As a member of the Committee for Regional Development, I support the Bill with some reluctance. There is no viable alternative to it, but it is not satisfactory. It is unacceptable that, after three years, the Executive have still not resolved how we pay for our water.
We must now pass the Bill to ensure that Northern Ireland Water has funding for the new financial year. However, having passed the Bill, it should not be assumed that Northern Ireland Water will automatically be funded from the block grant for the next three years. The Bill is essential so that Northern Ireland Water can be funded for 2010-11, but the uncertainty cannot be allowed to continue. It is time that the Executive grasped the nettle and resolved the question of how water should be funded in the longer term. Let me make it clear: I am totally opposed to water charges based on property values, which would seem to be the obvious alternative. Such charges are grossly unfair and would fall heavily on the elderly and those on fixed incomes.
However, I recognise that an alternative means to fund water and sewerage services must be found. It cannot be met from the block grant at the expense of other services. The fact is that, under the Barnett formula, there is nothing in the block grant to pay for water. In the rest of the UK, consumers pay charges directly to water companies. There is no call on public finance. Therefore, Northern Ireland Water must be funded either from existing resources, namely the regional rate or the block grant. Indeed, the £300 million payment to Northern Ireland Water is similar to the £367 million of Budget cuts that have been proposed by the FinanceMinister.
Therefore, if the Executive decide to continue funding Northern Ireland Water from the block grant, there must be a reduction in resources that are available for other services, such as housing, education and health. As health comprises half of the total Budget, the burden of paying for water services inevitably falls most heavily on the Health Service, which is already underfunded. I highlighted that issue in my Budget speech in November 2007, when I pointed out that, in the absence of alternative funding for water services, the Health Service’s budget had been reduced, which would, inevitably, lead to cuts in services and significant redundancies. Unfortunately, that prediction has proved to be correct.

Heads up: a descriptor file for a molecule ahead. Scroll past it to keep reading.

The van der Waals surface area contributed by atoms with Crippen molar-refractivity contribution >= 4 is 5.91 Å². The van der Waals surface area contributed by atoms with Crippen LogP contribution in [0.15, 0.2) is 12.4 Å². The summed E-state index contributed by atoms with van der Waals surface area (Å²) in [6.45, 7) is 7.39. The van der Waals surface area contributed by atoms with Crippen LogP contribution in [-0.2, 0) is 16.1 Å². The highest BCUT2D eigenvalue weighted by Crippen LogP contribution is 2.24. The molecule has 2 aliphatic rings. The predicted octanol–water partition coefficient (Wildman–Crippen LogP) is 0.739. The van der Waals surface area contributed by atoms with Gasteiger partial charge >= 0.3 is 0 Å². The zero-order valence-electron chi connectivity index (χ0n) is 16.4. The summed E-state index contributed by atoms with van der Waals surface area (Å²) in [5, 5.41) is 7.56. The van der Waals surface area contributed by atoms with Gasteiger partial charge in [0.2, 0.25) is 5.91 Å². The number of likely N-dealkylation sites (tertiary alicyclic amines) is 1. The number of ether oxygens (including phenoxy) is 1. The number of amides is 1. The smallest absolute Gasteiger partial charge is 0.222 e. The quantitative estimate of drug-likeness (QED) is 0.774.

In practice, because of demographic trends and the fact that NHS inflation is significantly higher than basic inflation, the increase in the Health Service budget represented, at best, a freeze in overall expenditure. That compared with an increase of 4% in real terms in the English Health Service. The budget was, therefore, unable to meet new demands, such as full implementation of the recommendations of the Bamford report. In order to provide funding for the Water Service, we were required to accept a de facto freeze in the budget and a level of service below that of the rest of the United Kingdom.
In deciding to continue to fund water services from the block grant, the Executive have taken the easy option. However, they ignored the costs of provision of other services. That cannot continue. The issue of water charges is one for the full Executive and not for the Minister for Regional Development, as some people seem to suggest. There must be open debate on the implications of a decision to continue to fund water services from the block grant and the impact that that has on other services.
The public must be made aware of the issue and must be allowed to make a choice between non-payment of water charges and reduction of the provision of health and education. That issue has been raised by a number of people who gave evidence to the Committee for Regional Development. The Executive can no longer avoid the issue of funding for water services. It is fundamental to long-term financial planning. We must consider other forms of taxation, particularly one that is based on ability to pay.
The Executive must revisit the options for funding of local government services. Both the Lyons inquiry and the Burt review into local government in England and Scotland respectively have suggested changes to local government finance that should be considered. The Executive must review all options, particularly income-based alternatives, such as local income tax. That would clearly be fair because it is based on ability to pay. It would also mean that non-taxed householders would contribute to funding. Other options include local sales tax, service tax, land value tax and green taxes, which would help the environment as well as raising revenue, based on the principle that the polluter pays.
All options must be examined. The Assembly should seek to acquire tax-raising powers, so that all increases in public expenditure are not met solely from property tax that is paid by the ratepayer, but from a basket of taxes. Therefore, I ask the Executive to set up a review into the funding of local services and to consider a move from a property-based tax to a mainly income-based tax. That review would also examine other options. If necessary, legislation should be changed to give the Assembly tax-raising powers. It is important that the burden of taxation is spread more evenly and does not continue to fall most heavily on the elderly and on people who are on fixed incomes.
In conclusion, although I support the Bill, it is unsatisfactory that the Assembly has still not resolved the long-term funding of water services. The implementation of the Bill must, inevitably, lead to cuts in other services, particularly health, which currently consumes 50% of the Budget. It is essential that the Executive no longer ignore the issue, but consider alternative methods of funding services, such as water. It should not be based solely on property values. All options must be considered.